Japan Institute for National Fundamentals

Speaking out

Yasushi Tomiyama

【#551(Special)】Expectation for New U.S. Diplomatic Team

Yasushi Tomiyama / 2018.10.24 (Wed)

October 22, 2018

     David Stilwell, a retired U.S. Air Force brigadier general, was finally selected as assistant secretary of state for East Asian and Pacific affairs. As a strategy expert with a military background, Stilwell naturally has a reputation as a China hawk emphasizing alliances. He may become a point man at a working level with whom the Japanese government could coordinate policy without much difficulty.

An assistant secretary well versed in Asia
     Stilwell’s military profile indicates that he has had close ties to Asia. Stilwell entered the Air Force as a Korean linguist and earned a master’s degree in Asian studies and Chinese language at the University of Hawaii before taking his first overseas active duty assignment at the Kunsan Air Force Base in South Korea where he served as F-16 fighter pilot. He was assigned at Japan’s Misawa Air Base twice, serving as commander of the 35th Fighter Wing stationed at the base. Stilwell has worked as defense attache at the U.S. Embassy in Beijing. Meanwhile, he earned a master’s degree in strategic studies at the Air Command and Staff College and the U.S. Army War College respectively.
     His last military post was the deputy director for politico-military affairs for Asia at the Pentagon’s Joint Staff, being responsible for regional planning and policy. He supported the commanders of the U.S. Pacific Command (now Indo-Pacific Command) and U.S. Central Command and provided advice to the chairman of the Joint Chiefs of Staff and the secretary of defense.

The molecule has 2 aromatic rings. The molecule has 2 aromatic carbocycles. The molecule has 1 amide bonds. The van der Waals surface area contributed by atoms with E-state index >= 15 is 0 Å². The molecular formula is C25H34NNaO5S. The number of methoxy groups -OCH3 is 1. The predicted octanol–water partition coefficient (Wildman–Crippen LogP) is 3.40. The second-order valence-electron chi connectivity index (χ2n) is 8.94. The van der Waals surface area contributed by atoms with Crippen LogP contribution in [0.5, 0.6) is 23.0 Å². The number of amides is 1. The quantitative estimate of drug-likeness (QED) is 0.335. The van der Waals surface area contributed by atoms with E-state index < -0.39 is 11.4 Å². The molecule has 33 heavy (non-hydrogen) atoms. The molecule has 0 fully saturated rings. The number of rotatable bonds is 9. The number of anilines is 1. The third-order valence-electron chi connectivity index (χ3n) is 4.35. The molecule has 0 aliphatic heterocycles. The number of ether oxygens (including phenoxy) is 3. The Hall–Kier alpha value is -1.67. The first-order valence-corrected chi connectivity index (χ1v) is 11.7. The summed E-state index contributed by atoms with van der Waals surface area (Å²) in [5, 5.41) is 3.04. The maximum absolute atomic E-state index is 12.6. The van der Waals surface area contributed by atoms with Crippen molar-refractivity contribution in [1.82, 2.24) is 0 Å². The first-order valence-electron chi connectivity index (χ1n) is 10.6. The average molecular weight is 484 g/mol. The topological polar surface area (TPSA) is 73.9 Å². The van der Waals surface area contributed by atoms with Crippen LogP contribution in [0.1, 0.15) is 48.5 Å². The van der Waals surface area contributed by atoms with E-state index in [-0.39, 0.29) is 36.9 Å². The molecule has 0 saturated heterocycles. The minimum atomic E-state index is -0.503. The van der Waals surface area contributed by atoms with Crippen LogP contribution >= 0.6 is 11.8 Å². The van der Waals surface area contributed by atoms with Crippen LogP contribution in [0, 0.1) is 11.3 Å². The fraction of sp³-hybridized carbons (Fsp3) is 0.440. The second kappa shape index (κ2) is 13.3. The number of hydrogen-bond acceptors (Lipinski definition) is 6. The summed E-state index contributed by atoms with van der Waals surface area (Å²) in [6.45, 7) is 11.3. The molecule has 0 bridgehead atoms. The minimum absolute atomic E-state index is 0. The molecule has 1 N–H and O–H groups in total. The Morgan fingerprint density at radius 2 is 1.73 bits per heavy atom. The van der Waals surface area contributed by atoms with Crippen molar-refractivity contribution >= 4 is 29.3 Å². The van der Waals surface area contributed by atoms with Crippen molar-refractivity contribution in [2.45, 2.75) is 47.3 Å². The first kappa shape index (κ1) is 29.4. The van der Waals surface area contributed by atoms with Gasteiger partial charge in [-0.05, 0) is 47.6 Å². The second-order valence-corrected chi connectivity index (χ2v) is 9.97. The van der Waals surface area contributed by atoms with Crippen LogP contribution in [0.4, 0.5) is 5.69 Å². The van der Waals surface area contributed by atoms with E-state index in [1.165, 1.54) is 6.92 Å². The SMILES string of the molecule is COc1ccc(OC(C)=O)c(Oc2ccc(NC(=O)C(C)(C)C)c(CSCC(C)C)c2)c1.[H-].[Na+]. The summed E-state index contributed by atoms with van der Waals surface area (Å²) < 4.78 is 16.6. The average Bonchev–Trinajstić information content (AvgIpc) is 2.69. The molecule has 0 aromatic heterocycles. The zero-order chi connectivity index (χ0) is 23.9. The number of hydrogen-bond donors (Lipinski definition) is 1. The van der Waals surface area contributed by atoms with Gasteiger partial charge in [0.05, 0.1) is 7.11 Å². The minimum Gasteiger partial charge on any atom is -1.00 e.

After retiring from the military in 2015, Stilwell became the director of the China Strategic Focus Group at the U.S. Indo-Pacific Command Headquarters and an adjunct senior fellow at the East-West Center, a government-affiliated think tank in Honolulu. He is proficient in Chinese and Korean and has limited capability in Japanese.
     Usually, a new U.S. administration completes the appointment of assistant secretaries responsible for policy planning and implementation within some six months from its inauguration. Unusually, however, the post of assistant secretary of state for East Asian and Pacific affairs was left vacant for as long as 21 months. Partly because human resources for political appointees were limited after experts who should have entered a Republican administration refused to support Donald Trump in the 2016 presidential election, many retired military officers have been appointed to fill key posts.

A China hawk emphasizing alliances
     U.S. Asian diplomacy for which Stilwell is responsible can lose no time. One of the urgent challenges is how to manage U.S.-China relations at a time the U. S. and China are braced for struggling for supremacy in the 21st century. Washington Post columnist Josh Rogin quoted experts as describing Stilwell a China hawk who takes a strategic view of competition with China and has a strong sense for the role of allies and the unique position of Taiwan.
     Another key challenge is to pave the way for North Korea’s denuclearization. U.S. Ambassador to South Korea Harry Harris, who took up the Seoul post in July, was Stilwell’s boss when Harris served as CINCPAC between 2015 and 2018. I would expect that Stilwell and Harris who know each other well will monitor and check South Korean President Moon Jae In, who is excessively eager to improve relations with the North.

Yasushi Tomiyama is Senior Fellow and Planning Committee Member at the Japan Institute for National Fundamentals.